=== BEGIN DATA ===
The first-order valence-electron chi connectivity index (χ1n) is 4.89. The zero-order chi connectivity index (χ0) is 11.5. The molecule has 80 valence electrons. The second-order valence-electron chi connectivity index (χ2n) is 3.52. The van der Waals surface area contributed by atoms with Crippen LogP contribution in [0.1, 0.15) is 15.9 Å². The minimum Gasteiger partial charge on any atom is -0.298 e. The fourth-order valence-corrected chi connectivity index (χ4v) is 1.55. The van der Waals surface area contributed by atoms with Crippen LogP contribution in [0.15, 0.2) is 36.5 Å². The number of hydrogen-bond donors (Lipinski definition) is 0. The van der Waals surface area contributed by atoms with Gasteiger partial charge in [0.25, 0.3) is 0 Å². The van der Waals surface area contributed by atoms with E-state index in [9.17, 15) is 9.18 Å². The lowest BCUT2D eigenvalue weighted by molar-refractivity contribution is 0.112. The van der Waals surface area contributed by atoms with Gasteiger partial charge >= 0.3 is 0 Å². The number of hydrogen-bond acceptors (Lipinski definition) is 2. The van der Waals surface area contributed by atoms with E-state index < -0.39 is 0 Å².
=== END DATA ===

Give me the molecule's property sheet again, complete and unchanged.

The first-order valence-electron chi connectivity index (χ1n) is 4.89. The zero-order chi connectivity index (χ0) is 11.5. The molecule has 80 valence electrons. The second-order valence-electron chi connectivity index (χ2n) is 3.52. The van der Waals surface area contributed by atoms with Crippen LogP contribution in [0.1, 0.15) is 15.9 Å². The minimum Gasteiger partial charge on any atom is -0.298 e. The fourth-order valence-corrected chi connectivity index (χ4v) is 1.55. The van der Waals surface area contributed by atoms with Crippen LogP contribution in [0.15, 0.2) is 36.5 Å². The number of hydrogen-bond donors (Lipinski definition) is 0. The van der Waals surface area contributed by atoms with Gasteiger partial charge in [0.25, 0.3) is 0 Å². The van der Waals surface area contributed by atoms with E-state index in [9.17, 15) is 9.18 Å². The lowest BCUT2D eigenvalue weighted by molar-refractivity contribution is 0.112. The van der Waals surface area contributed by atoms with Gasteiger partial charge >= 0.3 is 0 Å². The number of hydrogen-bond acceptors (Lipinski definition) is 2. The van der Waals surface area contributed by atoms with E-state index < -0.39 is 0 Å².